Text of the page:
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Working with Sacred#

Open in Colab

Custom dashboard displaying metadata logged with Sacred

Sacred is a tool to configure, organize, log, and reproduce computational experiments.

With the Neptune–Sacred integration, you can log the following metadata automatically:

  • Hyperparameters
  • Metrics and losses
  • Training code and Git information
  • Dataset version
  • Model configuration

See example in Neptune  Code examples 

Related

Before you start#

Tip

If you'd rather follow the guide without any setup, you can run the example in Colab .

Installing the Neptune–Sacred integration#

On the command line or in a terminal app, such as Command Prompt, enter the following:

pip install neptune-client[sacred]

Sacred logging example#

Track your metadata with Neptune by adding a NeptuneObserver to the observers of your Sacred experiment.

  1. Create a run:

    import neptune.new as neptune
    
    run = neptune.init_run()  # (1)
    
    1. If you haven't set up your credentials, you can log anonymously: neptune.init_run(api_token=neptune.ANONYMOUS_API_TOKEN, project="common/sacred-integration")
  2. Create a Sacred experiment:

    ex = Experiment("image_classification", interactive=True)
    
  3. Add a NeptuneObserver instance to the observers of the experiment and pass the created run:

    ex.observers.append(NeptuneObserver(run=run))
    
  4. Define your @ex.config (hyperparameters and configuration) and @ex.main (training loop).

  5. Run your experiment as you normally would.

    To open the run, click the Neptune link that appears in the console output.

    Example link: https://app.neptune.ai/o/common/org/sacred-integration/e/SAC-11

Select the Charts section to view the model training metrics live, or create a custom dashboard.

Stop the run when done

Once you are done logging, you should stop the Neptune run. You need to do this manually when logging from a Jupyter notebook or other interactive environment:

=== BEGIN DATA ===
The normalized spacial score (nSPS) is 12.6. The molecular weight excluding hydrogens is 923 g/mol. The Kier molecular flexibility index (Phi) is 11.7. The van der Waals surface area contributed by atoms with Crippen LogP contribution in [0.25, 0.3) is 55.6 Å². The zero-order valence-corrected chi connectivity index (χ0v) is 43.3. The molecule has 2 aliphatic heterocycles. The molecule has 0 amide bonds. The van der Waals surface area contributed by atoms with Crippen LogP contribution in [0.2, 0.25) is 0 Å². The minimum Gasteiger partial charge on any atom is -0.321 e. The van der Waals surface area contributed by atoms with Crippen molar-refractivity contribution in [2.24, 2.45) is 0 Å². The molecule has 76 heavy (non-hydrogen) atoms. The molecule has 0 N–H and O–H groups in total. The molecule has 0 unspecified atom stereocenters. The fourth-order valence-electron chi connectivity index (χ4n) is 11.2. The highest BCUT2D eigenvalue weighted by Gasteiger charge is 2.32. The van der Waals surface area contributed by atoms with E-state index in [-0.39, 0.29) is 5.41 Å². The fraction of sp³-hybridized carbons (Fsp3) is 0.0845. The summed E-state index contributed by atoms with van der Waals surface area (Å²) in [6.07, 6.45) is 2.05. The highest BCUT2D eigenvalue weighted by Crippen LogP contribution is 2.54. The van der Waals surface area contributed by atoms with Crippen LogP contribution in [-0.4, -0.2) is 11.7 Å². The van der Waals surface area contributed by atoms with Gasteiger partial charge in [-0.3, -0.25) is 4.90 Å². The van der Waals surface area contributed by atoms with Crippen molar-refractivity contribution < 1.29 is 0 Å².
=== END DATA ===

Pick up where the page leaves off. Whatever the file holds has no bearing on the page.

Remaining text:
run.stop()

If you're running a script, the connection is stopped automatically when the script finishes executing. In notebooks, however, the connection to Neptune is not stopped when the cell has finished executing, but rather when the entire notebook stops.

More options#

Logging artifacts#

When you call sacred.Experiment.add_artifact() with a filename and optionally a name, this triggers an event in the NeptuneObserver to upload the file to Neptune.

ex.add_artifact(filename=f"./model.pth", name="model_weights")

The same applies to Sacred resources. For details, see the Sacred documentation .

Manually logging metadata#

If you have other types of metadata that are not covered in this guide, you can still log them using the Neptune client library (neptune-client).

When you initialize the run, you get a run object, to which you can assign different types of metadata in a structure of your own choosing.

from neptune.new import neptune

# Create a new Neptune run
run = neptune.init_run()

# Log metrics or other values inside loops
for epoch in range(n_epochs):
    ...  # Your training loop

    run["train/epoch/loss"].log(loss)  # Each log() appends a value
    run["train/epoch/accuracy"].log(acc)

# Upload files
run["test/preds"].upload("path/to/test_preds.csv")

# Track and version artifacts
run["train/images"].track_files("./datasets/images")

# Record numbers or text
run["tokenizer"] = "regexp_tokenize"